Now, with that last technique, we’ve encapsulated the entire lifecycle of the execution of that script into one line of code. It’s like this script execution never happened…or did it 😉 All kidding aside, we effectively have a serverless computing platform now. Using this technique in our data centers, we can spin up a container, on any version of PowerShell on any platform, run some workload/script and when the workload finishes, the container just goes away. For this to work well, we will need something to drive that process. In an upcoming blog post, we’ll talk more about how we can automate the running of PowerShell containers in Kubernetes.
In this post, we covered a lot, we looked at how you can interactively run PowerShell Core in a container, how you can pass cmdlets into a container at runtime, running different versions of PowerShell Core and also how you can persistently store scripts outside of containers in volumes and run those scripts in your containers. We also looked at how you can encapsulate the whole execution of a script and the containers life cycle into one line of code. Really giving you the ability to run PowerShell Core anywhere on any platform.
Check it out for sure. Containers today are where VMs were about a decade ago: becoming more common but still a bit “out there” for administrators. It’s not a stretch to say that within a few years, containers will be as ubiquitous as VMs were by 2012, if not more so.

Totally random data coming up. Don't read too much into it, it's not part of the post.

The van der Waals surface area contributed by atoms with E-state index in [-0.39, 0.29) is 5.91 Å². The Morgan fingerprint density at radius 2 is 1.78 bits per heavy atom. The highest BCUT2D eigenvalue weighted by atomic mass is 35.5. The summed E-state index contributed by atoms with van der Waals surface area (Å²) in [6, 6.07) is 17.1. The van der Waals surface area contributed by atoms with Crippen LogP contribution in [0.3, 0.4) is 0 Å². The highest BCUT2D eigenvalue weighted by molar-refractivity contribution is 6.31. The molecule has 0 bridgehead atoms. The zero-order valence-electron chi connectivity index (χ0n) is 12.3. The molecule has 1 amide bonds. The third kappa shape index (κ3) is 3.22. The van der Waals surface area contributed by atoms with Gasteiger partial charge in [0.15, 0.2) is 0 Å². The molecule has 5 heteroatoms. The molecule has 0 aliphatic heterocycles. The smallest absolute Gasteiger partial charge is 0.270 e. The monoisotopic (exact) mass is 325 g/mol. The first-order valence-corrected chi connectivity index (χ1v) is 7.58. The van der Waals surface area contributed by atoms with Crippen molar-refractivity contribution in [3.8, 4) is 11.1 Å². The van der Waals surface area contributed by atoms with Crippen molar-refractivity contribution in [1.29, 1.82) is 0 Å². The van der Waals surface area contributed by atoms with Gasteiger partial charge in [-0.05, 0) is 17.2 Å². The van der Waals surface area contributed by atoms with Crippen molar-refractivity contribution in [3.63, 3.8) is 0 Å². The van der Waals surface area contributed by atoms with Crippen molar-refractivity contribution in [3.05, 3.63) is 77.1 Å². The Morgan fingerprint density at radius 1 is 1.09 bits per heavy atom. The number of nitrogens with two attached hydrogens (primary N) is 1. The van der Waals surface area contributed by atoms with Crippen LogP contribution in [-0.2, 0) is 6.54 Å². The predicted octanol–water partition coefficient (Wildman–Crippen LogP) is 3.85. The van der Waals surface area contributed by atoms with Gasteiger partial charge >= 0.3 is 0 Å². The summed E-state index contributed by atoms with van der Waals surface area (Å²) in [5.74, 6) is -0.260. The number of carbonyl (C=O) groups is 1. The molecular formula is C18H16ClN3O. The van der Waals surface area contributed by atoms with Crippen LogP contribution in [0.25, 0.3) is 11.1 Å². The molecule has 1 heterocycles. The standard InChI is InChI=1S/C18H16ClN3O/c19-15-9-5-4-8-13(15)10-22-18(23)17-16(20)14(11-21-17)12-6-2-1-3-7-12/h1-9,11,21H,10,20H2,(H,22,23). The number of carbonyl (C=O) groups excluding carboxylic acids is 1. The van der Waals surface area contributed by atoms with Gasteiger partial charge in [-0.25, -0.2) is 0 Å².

At a high level, when you use the Streams DSL, it auto-creates the processor nodes as well as state stores if needed, and connects them to construct the processor topology. To dig a little deeper, let’s take an example and focus on stateful operators in this section.
An important observation regarding the Streams DSL is that most stateful operations are keyed operations (e.g., joins are based on record keys, and aggregations are based on grouped-by keys), and the computation for each key is independent of all the other keys. These computational patterns fall under the term data parallelism in the distributed computing world. The straightforward way to execute data parallelism at scale is to just partition the incoming data streams by key, and work on each partition independently and in parallel. Kafka Streams leans heavily on this technique in order to achieve scalability in a distributed computing environment.
They then use that info to show you how you can make your Streams apps faster.
I was first made aware of this edition at the MVP Summit earlier this year, and I need to clear some things up for folks who might be confused about the name, and who it’s for.
Firstly, recall that Azure means “hybrid” now, so while we might expect that it refers to cloud computing, it also takes on-premises infrastructure into account.
Secondly, this is the full SQL Server database engine running on a 64-bit ARM CPU. It could run on a Raspberry Pi, or — provided there was support for the other hardware — Android or iOS devices, however it is geared towards edge devices that gather data from IoT sensors and other data points. Think of this as one step up from the IoT devices capturing data in the field, whether it be wine-making, oil and gas, manufacturing, you name it.
Read the whole thing. I’m definitely interested in how they handle time series. With luck, it’s done well and brought over to the main product.